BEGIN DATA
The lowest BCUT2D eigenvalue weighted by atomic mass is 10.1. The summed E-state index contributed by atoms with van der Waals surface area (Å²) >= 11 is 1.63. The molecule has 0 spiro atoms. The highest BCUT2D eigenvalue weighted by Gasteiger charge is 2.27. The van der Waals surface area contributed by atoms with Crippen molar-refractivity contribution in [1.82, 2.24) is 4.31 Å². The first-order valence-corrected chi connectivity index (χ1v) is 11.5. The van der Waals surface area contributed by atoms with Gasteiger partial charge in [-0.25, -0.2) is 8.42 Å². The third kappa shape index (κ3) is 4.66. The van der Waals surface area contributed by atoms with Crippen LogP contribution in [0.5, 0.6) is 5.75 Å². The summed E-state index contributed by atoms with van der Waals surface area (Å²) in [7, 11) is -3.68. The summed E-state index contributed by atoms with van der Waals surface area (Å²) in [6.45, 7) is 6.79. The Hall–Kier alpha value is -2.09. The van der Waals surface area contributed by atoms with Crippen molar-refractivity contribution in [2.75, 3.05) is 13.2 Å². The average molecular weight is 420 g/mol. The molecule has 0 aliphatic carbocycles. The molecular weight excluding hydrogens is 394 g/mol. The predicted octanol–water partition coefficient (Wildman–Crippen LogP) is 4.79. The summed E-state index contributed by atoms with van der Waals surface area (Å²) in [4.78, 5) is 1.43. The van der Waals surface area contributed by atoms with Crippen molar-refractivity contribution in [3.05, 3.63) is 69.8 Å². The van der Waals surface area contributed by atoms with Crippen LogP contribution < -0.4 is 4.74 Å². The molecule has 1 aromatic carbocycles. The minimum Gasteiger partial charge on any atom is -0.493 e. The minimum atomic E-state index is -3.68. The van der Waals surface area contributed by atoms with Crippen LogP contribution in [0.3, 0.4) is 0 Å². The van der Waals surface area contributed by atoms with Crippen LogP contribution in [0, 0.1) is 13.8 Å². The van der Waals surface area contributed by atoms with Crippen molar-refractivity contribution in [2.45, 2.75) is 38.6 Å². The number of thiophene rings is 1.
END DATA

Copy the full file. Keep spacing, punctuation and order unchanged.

The lowest BCUT2D eigenvalue weighted by atomic mass is 10.1. The summed E-state index contributed by atoms with van der Waals surface area (Å²) >= 11 is 1.63. The molecule has 0 spiro atoms. The highest BCUT2D eigenvalue weighted by Gasteiger charge is 2.27. The van der Waals surface area contributed by atoms with Crippen molar-refractivity contribution in [1.82, 2.24) is 4.31 Å². The first-order valence-corrected chi connectivity index (χ1v) is 11.5. The van der Waals surface area contributed by atoms with Gasteiger partial charge in [-0.25, -0.2) is 8.42 Å². The third kappa shape index (κ3) is 4.66. The van der Waals surface area contributed by atoms with Crippen LogP contribution in [0.5, 0.6) is 5.75 Å². The summed E-state index contributed by atoms with van der Waals surface area (Å²) in [7, 11) is -3.68. The summed E-state index contributed by atoms with van der Waals surface area (Å²) in [6.45, 7) is 6.79. The Hall–Kier alpha value is -2.09. The van der Waals surface area contributed by atoms with Crippen molar-refractivity contribution in [2.75, 3.05) is 13.2 Å². The average molecular weight is 420 g/mol. The molecule has 0 aliphatic carbocycles. The molecular weight excluding hydrogens is 394 g/mol. The predicted octanol–water partition coefficient (Wildman–Crippen LogP) is 4.79. The summed E-state index contributed by atoms with van der Waals surface area (Å²) in [4.78, 5) is 1.43. The van der Waals surface area contributed by atoms with Crippen molar-refractivity contribution in [3.05, 3.63) is 69.8 Å². The van der Waals surface area contributed by atoms with Crippen LogP contribution < -0.4 is 4.74 Å². The molecule has 1 aromatic carbocycles. The minimum Gasteiger partial charge on any atom is -0.493 e. The minimum atomic E-state index is -3.68. The van der Waals surface area contributed by atoms with Crippen LogP contribution in [0.3, 0.4) is 0 Å². The van der Waals surface area contributed by atoms with Crippen LogP contribution in [0, 0.1) is 13.8 Å². The van der Waals surface area contributed by atoms with Crippen molar-refractivity contribution in [2.45, 2.75) is 38.6 Å². The number of thiophene rings is 1.